- Don’t grow parsley from seed; instead, buy young plants from a nursery or garden center, which will save you time and effort in growing the plants from scratch.
- Prepare the soil dry by removing rocks and debris from the area where you plan to plant. If you have a plot of land, break up any large clumps of dirt with a shovel or hoe. If you are planting parsley in a container, make sure to use a potting mix that has been enriched with compost or fertilizer.
- Dig holes for each plant about 3 inches deep and 2 inches wide. Space them about 12 inches apart if growing in rows, or as far apart as desired if growing them in beds or borders.
- Sow seeds about 3 inches apart in rows about 18 inches apart, allowing about 1 foot of space between each row.
- Water your parsley regularly so that it gets plenty of moisture but doesn’t get waterlogged.
Tips for Growing Parsley Plants
Parsley is a biennial plant that grows best in cool climates and rich, well-drained soil. It will grow best in partial shade, but it can take the sun if you water it regularly. If you have trouble growing parsley, try these secret tips:
- Start with healthy seeds. Start with fresh seeds from a reputable supplier. You should also plant your seeds in good soil and provide them with plenty of water and sunlight.
- Choose the right variety. Each variety has its own characteristics and uses; choose one that meets your needs before companion planting it with other plants. Some varieties are better suited for cooking than others; choose one based on your needs.
- Plant seeds in early spring, before the last frost of the season. If you grow roses in your garden, plant parsley around your rose bushes. Supposedly, you’ll reap more fragrant blossoms.
- Sow seeds 1/4 to 1/2 inch deep and about 1 inch apart. Keep the soil moist until germination occurs (in about 10 days).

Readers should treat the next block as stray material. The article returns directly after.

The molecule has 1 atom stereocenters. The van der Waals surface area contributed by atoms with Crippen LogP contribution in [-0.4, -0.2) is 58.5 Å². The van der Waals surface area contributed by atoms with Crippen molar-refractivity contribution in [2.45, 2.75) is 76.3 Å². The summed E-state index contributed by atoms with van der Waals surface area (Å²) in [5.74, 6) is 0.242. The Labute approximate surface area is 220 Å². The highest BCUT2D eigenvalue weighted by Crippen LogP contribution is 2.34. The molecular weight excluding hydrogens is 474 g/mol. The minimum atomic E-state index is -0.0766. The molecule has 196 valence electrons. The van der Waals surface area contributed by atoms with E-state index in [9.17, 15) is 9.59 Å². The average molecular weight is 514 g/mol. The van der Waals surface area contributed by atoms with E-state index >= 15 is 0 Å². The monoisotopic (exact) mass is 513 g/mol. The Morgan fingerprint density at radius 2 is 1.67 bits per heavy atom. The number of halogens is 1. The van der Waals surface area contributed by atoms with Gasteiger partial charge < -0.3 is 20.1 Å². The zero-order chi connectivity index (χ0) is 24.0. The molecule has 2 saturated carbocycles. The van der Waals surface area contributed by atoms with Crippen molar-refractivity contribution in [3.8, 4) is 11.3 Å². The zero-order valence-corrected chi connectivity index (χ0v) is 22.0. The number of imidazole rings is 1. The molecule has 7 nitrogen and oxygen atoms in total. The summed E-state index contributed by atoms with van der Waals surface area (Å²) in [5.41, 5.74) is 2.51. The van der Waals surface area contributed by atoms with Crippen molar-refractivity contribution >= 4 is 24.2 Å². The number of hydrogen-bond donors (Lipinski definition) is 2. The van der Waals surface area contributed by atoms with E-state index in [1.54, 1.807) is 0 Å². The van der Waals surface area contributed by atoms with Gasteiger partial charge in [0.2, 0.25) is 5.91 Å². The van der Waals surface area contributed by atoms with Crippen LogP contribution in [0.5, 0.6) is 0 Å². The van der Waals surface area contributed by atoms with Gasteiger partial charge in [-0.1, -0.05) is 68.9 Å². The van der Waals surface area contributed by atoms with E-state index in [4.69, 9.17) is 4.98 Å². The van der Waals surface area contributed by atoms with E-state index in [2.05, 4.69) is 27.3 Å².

- Thin seedlings to 8 inches apart when they reach 4 inches tall.
- Harvest parsley by cutting individual stems and leaf stalks as needed throughout the growing season.
How to Harvest Parsley
Harvesting parsley plants is an easy process and can be done at any time during the plant’s growing cycle. While harvesting parsley can take place at any point, it’s best to wait until the plant has reached its full size. If you harvest parsley for culinary purposes, begin harvesting parsley leaves when they are young and tender. It is a quick process and can be done in less than a minute.
- First, you will want to cut off the top of the plant using scissors or pruning shears. Next, pull up the remaining roots from the ground by hand until all of them have been removed completely from their original location.
- Finally, rinse off any dirt or debris that may still be present on your harvested parsley before storing them in a cool dry place away from direct sunlight until you are ready to use them in recipes or eat them fresh!
Pests, Diseases, and Treatment
There are many different pests and diseases that can affect your parsley flowers and other plants in your vegetable garden. Some of the more common include:
The carrot fly is a pest of carrots, parsnips, celeriac, and fennel. It lays its eggs on the leaves of the plant and when the larvae hatch they burrow into the root where they feed on it. The maggots are white with a brown head and can be up to 6mm long. They live in the root for about four weeks before emerging as pupae. The adult flies emerge after two weeks, mate and lay eggs on other host plant or in the soil nearby.
Treatment: To prevent infestation, destroy all affected plants, including those with maggots in the roots or surrounding soil. Covering new seedlings with fleece or newspaper will protect them from carrot fly damage until they have developed their own defences against attack.
These small white flies lay their eggs inside of your parsley roots, which develop into larvae that feed on them until they emerge as adult flies later in the season.
Treatment: Use row covers or floating row covers over your parsley beds to keep these destructive pests off of your herbs and companion plant during their vulnerable early growth stages.
This disease is caused by a fungus that affects many different types of plants, including parsley. It causes leaves to turn yellow and die back prematurely; if left untreated, it can kill the entire plant.
Treatment: Isolate new plants from infected ones and remove diseased plants as soon as possible. Use only healthy seedlings that have not been grown too close together (at least 6 inches apart). Do not use compost from previous years’ crops because this will carry the fungus spores with it into your garden bed.